As mentioned in the previous step I’ll sneak up on a tenons initial thickness. I plan my initial tenon off the tablesaw to be slightly too thick. Then I’ll identify a reference face and an adjustment face for each pair of rail tenons. Normally I’ll designate the face that is orientated outward on a table or cabinet as the reference face. I’ll mark this with an “R” and make all adjustments to the opposite tenon face. When fitting a tennon I’ll adjust, in this order:
- Tenon thickness-by taking material off a face
- Clean up the mortise bottom
- Bevel the tenon ends
- Bevel the tenon shoulders
I’ll test the fit after each adjustment. Because each step slightly reduces the glue surface, When I have a perfect fit , I’ll stop progressing through these steps. It’s good to be thinking ahead, because the faces of the rail will be your template for laying out the housed-tenon mortise. A sloppy fitting joint will result in a sloppily laided out mortise. Remember our goal, is to have a very tight fitting housed-tennon, that is not visible to the casual observer.
Step Four: Shape the Rail (as necessary)
If the rail requires shaping, I’ll do it now after the tenon fitting is complete, and before laying out the housed-tenon mortise.
Step Five: Lay out the Housed Mortise with a Marking Knife
Begin by dry fitting your mortise and tenon. The faces and edges of the rails will be your lay-out guide for the housed-tenon mortise.
Begin by lightly tracing the edges with a sharpe marking knife-I’m currently using a Czeck Edge Hand Tool, which I find very good for this purpose. The first light pass should be just enough pressure to cut the wood fibers and establish the line. Start the cut against the edge and end just past the intersection of the rails edge and face. Then take a second pass with increased pressure to add a bit more depth to the line. Next use the same two-cut approach on the rail faces. But be aware that most cutting knifes, when dealing with a 2″ or wider rail will not register flatly against the rail fence, and will have to be tilted away from the face to allow a trace of the full face. This will actually result in an outline that this is slightly thinner that the rail is thick, depending on how much your marking knife required to be tilted.
Step Six: Establish the Edge of the Housed Mortise with a Chisel
In this step I’ll establish an edge around the mortise, its purpose is to provide a shoulder to register the chisel back as we continue to remove waste, trim the edge, and fit the tenon. Remember this edge is going to show in the finished joint so be careful to leave a nice crisp edge. I produce this edge by gently removing a chip of wood, from the waste side of the mortise; using the marking knife line as a stop for the edge. After taking out a small chip around the perimeter of the mortise I use the slight edge established, along with a good flat-bottom chisel and make another reference cut around the mortise. Then remove a larger chip to reinforce the size and strength of the mortise edge.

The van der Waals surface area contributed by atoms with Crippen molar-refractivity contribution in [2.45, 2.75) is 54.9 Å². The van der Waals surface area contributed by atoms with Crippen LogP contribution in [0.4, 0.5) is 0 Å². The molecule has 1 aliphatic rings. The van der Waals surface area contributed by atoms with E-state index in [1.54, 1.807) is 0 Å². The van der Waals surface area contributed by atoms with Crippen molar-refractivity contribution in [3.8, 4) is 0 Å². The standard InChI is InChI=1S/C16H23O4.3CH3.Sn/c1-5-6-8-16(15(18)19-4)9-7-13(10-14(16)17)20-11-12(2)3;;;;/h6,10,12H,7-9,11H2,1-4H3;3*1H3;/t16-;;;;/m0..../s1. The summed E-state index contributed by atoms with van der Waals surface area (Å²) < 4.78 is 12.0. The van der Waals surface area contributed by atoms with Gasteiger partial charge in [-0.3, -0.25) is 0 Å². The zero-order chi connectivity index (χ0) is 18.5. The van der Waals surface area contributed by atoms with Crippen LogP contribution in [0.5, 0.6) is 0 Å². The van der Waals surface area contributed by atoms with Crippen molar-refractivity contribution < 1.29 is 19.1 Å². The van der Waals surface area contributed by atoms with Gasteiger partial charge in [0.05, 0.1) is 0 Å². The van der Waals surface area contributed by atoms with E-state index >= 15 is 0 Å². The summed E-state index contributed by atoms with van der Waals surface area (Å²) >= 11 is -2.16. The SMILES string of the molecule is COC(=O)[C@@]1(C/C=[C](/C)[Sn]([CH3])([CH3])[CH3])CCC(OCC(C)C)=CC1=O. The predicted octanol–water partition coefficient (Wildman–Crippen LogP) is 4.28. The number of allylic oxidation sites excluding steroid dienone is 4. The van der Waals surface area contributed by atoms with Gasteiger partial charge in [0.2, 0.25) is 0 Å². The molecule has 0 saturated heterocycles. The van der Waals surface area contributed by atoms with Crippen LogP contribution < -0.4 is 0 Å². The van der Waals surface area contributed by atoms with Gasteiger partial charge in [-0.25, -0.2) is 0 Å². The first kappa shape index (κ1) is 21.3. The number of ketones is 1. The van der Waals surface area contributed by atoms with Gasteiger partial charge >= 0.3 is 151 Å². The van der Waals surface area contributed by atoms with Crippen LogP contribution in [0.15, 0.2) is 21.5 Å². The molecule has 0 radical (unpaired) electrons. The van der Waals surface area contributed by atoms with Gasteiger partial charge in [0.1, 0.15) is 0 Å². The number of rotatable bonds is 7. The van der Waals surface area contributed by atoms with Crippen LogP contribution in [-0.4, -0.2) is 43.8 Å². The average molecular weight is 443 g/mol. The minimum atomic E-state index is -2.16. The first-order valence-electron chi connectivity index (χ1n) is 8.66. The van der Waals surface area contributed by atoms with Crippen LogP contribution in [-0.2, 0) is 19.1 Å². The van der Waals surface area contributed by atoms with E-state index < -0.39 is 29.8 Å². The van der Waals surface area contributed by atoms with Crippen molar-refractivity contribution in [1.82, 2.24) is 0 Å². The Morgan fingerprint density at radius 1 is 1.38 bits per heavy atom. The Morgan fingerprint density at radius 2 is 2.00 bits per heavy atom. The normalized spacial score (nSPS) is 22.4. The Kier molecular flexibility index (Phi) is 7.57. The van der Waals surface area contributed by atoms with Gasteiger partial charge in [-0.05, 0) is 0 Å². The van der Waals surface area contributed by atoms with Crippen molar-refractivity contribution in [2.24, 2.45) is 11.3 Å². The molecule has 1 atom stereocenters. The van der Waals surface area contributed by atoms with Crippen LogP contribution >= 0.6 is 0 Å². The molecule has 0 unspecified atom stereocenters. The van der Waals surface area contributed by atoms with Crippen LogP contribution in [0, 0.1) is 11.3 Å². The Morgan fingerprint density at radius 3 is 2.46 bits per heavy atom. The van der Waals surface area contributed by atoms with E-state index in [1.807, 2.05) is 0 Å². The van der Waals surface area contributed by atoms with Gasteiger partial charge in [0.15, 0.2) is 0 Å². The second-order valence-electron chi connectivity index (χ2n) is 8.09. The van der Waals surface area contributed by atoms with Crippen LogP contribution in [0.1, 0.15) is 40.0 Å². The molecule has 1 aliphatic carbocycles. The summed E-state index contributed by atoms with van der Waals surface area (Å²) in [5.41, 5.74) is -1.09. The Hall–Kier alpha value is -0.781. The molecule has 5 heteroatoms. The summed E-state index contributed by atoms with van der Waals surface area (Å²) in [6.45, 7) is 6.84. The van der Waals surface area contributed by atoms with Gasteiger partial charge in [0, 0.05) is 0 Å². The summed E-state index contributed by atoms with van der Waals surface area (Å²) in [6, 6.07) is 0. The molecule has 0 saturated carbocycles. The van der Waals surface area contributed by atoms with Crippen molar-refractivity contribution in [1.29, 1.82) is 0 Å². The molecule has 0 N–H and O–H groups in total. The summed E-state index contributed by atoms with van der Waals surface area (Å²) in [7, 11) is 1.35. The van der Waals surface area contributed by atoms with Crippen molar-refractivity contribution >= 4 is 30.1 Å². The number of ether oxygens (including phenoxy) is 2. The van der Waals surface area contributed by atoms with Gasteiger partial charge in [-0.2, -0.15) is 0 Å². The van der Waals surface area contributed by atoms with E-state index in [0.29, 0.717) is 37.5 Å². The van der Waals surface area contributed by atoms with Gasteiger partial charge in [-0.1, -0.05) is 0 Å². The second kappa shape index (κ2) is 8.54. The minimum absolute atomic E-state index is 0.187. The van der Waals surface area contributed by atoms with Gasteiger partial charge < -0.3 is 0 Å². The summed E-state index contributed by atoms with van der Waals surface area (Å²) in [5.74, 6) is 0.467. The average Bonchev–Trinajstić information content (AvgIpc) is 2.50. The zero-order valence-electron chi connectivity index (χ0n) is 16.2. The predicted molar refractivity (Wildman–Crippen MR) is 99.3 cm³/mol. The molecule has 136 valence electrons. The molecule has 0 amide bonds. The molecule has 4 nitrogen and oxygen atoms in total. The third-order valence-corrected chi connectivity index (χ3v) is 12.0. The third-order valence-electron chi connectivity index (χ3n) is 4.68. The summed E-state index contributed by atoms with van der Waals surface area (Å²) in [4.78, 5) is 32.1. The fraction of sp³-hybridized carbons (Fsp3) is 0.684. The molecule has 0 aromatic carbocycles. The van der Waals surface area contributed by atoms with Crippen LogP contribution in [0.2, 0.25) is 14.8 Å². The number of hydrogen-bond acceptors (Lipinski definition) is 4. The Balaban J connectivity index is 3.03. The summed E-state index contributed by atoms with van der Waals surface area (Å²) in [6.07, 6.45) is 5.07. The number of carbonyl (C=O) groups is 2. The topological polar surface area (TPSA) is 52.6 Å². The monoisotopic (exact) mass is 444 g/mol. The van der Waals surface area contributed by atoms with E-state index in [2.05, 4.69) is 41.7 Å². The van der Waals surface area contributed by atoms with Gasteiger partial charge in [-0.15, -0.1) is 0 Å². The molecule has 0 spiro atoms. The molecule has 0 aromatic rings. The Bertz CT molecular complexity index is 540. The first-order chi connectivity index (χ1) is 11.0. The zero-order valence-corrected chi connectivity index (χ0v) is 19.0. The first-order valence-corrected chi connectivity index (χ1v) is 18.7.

Step Seven: Remove Mortise Waste Material
With the edge of the mortise established and able to support chisel work, I’m ready to remove the waste from the mortise. I do this using a Dremel rotary tool mounted in a Plexiglas plunge base. But first, I draw a pencil line on the edge I created in step six. It helps contrast the edge and allows me to see it better when viewed through the Dremel’s plexiglass base.The Dremel, with an 1/8″ straight bit installed, is stout enough, and powerful enough to remove waste from oak, yet not so powerful that the operator loses control of the tool. The Plexiglas base makes it possible to see through the base and monitor the cut in progress. The combination of the Dremel and clear plunge base make it possible to quickly remove the waste AND be in total control of the operation without needing fences or jigs to control the router.
Next, using a router plane, I’ll clean up the mortise. While the Dremel and straight bit leave a sufficiently smooth bottom, cleaning up with a router plane does a nice job of smoothing the bottom, but it really earns its reputation by cleaning up the corners formed by the sides and bottom of the mortise.
Step Eight: Fit the Housed Mortise and Tennon
Now it’s time for our initial joint fitting. More so than with other joints, you must be very careful fitting this joint. Because if you damage the sharp corners at the top rim of the mortise it will show. Remember there’s no rail or stretcher shoulder covering the mortise–so be gentle when you fit the joint. If necessary relief the corners of the shoulders on the tenon board. This will help you ease the rail into place.
Remember, back in step 1 and 2 you made a traditional mortise and tennon? Well, now that you’ve cut a housed-mortise the joint won’t completely seat because more than likely the tenon is bottoming out in the traditional mortise. In fact, if you precisely executed each step, your tenon should be too long, by a distance equal to the depth of the hosed-mortise; and the joint won’t seat completely until you’ve completed step nine.
Step Nine: Shorten Tenon as Required
Begin this step by shortening the tenon by the amount that the house-tenon mortise is deep. This step is necessary because with this joint, you’re fitting the tennon and its shoulder into the mortise, and you won’t be able to see if the joint has seated completely. One way to confirm a proper fit is to listen for the tone change as you lightly tap the joint closed with an assembly mallet. Another is to draw a light pencil line on the tennoned board shoulder when you think you’ve got the joint closed. Then pull the joint a-part. If the joint was closed properly the distance from the pencil line to the edge will be equal to the housed- mortise depth.
It sounds like a lot of steps and a lot of work, but it only adds a little bit of time to your traditional mortise and tenon cutting time. So why not create a pice of furniture using joints that will truely pass the test of time!